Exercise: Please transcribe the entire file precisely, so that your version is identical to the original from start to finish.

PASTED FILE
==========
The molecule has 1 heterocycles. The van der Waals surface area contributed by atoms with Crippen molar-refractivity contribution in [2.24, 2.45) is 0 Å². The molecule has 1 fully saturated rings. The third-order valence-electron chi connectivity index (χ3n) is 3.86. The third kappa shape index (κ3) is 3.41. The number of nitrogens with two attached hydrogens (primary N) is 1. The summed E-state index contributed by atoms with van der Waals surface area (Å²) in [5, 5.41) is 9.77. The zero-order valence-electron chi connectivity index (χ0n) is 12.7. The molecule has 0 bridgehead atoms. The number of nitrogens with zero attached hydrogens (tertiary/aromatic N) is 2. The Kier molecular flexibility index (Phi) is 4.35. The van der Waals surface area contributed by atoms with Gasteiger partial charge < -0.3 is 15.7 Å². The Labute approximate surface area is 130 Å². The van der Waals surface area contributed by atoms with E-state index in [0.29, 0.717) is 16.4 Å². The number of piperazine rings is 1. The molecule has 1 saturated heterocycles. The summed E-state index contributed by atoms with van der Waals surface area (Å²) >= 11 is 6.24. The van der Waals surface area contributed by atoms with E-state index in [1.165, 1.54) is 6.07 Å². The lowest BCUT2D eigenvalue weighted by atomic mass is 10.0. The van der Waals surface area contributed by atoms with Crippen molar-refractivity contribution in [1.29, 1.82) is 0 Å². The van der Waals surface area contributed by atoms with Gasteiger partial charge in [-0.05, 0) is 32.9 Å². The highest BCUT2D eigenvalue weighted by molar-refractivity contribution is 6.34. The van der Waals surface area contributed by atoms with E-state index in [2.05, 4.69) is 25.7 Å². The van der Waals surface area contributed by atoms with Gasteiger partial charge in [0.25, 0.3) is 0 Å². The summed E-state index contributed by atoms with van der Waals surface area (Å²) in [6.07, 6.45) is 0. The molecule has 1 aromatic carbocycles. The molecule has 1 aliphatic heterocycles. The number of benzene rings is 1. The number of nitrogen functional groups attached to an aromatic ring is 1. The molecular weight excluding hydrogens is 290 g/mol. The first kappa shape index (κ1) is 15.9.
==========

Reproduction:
The molecule has 1 heterocycles. The van der Waals surface area contributed by atoms with Crippen molar-refractivity contribution in [2.24, 2.45) is 0 Å². The molecule has 1 fully saturated rings. The third-order valence-electron chi connectivity index (χ3n) is 3.86. The third kappa shape index (κ3) is 3.41. The number of nitrogens with two attached hydrogens (primary N) is 1. The summed E-state index contributed by atoms with van der Waals surface area (Å²) in [5, 5.41) is 9.77. The zero-order valence-electron chi connectivity index (χ0n) is 12.7. The molecule has 0 bridgehead atoms. The number of nitrogens with zero attached hydrogens (tertiary/aromatic N) is 2. The Kier molecular flexibility index (Phi) is 4.35. The van der Waals surface area contributed by atoms with Gasteiger partial charge < -0.3 is 15.7 Å². The Labute approximate surface area is 130 Å². The van der Waals surface area contributed by atoms with E-state index in [0.29, 0.717) is 16.4 Å². The number of piperazine rings is 1. The molecule has 1 saturated heterocycles. The summed E-state index contributed by atoms with van der Waals surface area (Å²) >= 11 is 6.24. The van der Waals surface area contributed by atoms with E-state index in [1.165, 1.54) is 6.07 Å². The lowest BCUT2D eigenvalue weighted by atomic mass is 10.0. The van der Waals surface area contributed by atoms with Crippen molar-refractivity contribution in [1.29, 1.82) is 0 Å². The van der Waals surface area contributed by atoms with Gasteiger partial charge in [-0.05, 0) is 32.9 Å². The highest BCUT2D eigenvalue weighted by molar-refractivity contribution is 6.34. The van der Waals surface area contributed by atoms with E-state index in [2.05, 4.69) is 25.7 Å². The van der Waals surface area contributed by atoms with Gasteiger partial charge in [0.25, 0.3) is 0 Å². The summed E-state index contributed by atoms with van der Waals surface area (Å²) in [6.07, 6.45) is 0. The molecule has 1 aromatic carbocycles. The molecule has 1 aliphatic heterocycles. The number of benzene rings is 1. The number of nitrogen functional groups attached to an aromatic ring is 1. The molecular weight excluding hydrogens is 290 g/mol. The first kappa shape index (κ1) is 15.9.